Existing deadlock prevention and avoidance methods for flexible manufacturing systems have either restricted the class of systems they apply to, or are conservative so that the approach has polynomial complexity. The problem with these restrictions is that the system is not allowed to enter many safe states that contribute to high resource utilization. This work has developed two deadlock avoidance algorithms for flexible manufacturing systems that allow both single capacity and multiple capacity resources. The model further allows choices in part routing; that is, there can be several resources to choose from to visit next at any step of a process plan. Process plans need not be sequential and fixed, but must be finite. Two types of choices have been considered: free choice, where the system controller can pick one of several possibilities; and conditional choice, where factors external to the system influence the choice. An example of conditional choice is routing based on the results of an inspection. The first algorithm developed allows free choices only. The second allows both types of choices. The main strategy of both algorithms is to analyze a potential part movement to determine whether such a move is safe, unsafe, or undetermined. This classification is linear in complexity. A part movement that is classified as undetermined is further analyzed using another procedure, which attempts to empty the system (virtually) to decide whether or not the original move is safe. In this case, the complexity involved in determining the final classification of the proposed part move increases to the cube of the system size <i>L</i>, that is,O( <i>L</i> 3). The methods are proved to be correct, that is, they will not allow a live system to enter a deadlock state. The first method is compared to other popular deadlock detection and avoidance algorithms in the literature. The proposed method is less conservative than the existing algorithms. In addition, the system does not require any preprocessing; so that the mix of parts, as well as the system itself, can be changed on the fly. Examples showing the application of the method are provided. Advisors/Committee Members: Judd, Robert (Advisor).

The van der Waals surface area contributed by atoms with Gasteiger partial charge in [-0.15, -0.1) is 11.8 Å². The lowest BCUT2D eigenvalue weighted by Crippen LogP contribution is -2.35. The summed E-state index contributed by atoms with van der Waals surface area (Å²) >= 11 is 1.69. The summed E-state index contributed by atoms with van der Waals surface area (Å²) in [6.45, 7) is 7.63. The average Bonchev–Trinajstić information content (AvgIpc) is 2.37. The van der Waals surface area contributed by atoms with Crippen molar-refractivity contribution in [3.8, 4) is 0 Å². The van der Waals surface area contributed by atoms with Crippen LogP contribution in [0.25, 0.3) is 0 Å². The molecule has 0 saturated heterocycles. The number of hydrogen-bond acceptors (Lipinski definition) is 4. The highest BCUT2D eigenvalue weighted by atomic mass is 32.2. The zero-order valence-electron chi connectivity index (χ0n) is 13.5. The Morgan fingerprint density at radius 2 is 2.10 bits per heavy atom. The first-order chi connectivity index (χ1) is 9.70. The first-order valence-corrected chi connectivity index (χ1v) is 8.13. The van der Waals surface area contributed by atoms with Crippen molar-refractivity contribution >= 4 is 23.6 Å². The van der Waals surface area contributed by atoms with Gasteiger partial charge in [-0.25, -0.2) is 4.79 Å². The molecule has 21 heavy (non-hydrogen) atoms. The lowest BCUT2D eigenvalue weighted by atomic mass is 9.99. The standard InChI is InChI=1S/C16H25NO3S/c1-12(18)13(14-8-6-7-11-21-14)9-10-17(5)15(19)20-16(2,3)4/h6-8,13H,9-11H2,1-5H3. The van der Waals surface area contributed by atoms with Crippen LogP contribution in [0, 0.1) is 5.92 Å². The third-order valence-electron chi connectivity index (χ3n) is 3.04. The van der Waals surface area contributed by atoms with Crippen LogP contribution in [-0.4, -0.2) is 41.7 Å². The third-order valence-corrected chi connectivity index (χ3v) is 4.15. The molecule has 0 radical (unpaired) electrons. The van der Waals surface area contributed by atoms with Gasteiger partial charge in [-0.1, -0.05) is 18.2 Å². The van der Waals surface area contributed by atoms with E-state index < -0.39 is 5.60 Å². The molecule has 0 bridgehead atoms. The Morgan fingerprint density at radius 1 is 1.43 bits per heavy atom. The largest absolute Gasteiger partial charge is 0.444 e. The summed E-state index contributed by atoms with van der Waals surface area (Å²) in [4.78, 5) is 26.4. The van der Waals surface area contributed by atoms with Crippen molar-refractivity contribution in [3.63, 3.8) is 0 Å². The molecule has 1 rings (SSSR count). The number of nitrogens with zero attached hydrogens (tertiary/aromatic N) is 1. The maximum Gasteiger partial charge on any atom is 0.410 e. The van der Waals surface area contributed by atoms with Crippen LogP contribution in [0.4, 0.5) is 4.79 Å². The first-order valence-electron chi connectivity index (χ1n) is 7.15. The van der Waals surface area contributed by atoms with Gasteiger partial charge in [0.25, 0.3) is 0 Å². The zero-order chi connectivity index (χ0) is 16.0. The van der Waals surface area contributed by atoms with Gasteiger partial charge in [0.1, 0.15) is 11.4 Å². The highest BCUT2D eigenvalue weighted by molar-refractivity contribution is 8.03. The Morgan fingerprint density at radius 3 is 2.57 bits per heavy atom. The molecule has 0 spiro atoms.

Subjects/Keywords: Scalable algorithms; deadlock avoidance algorithms; flexible manufacturing systems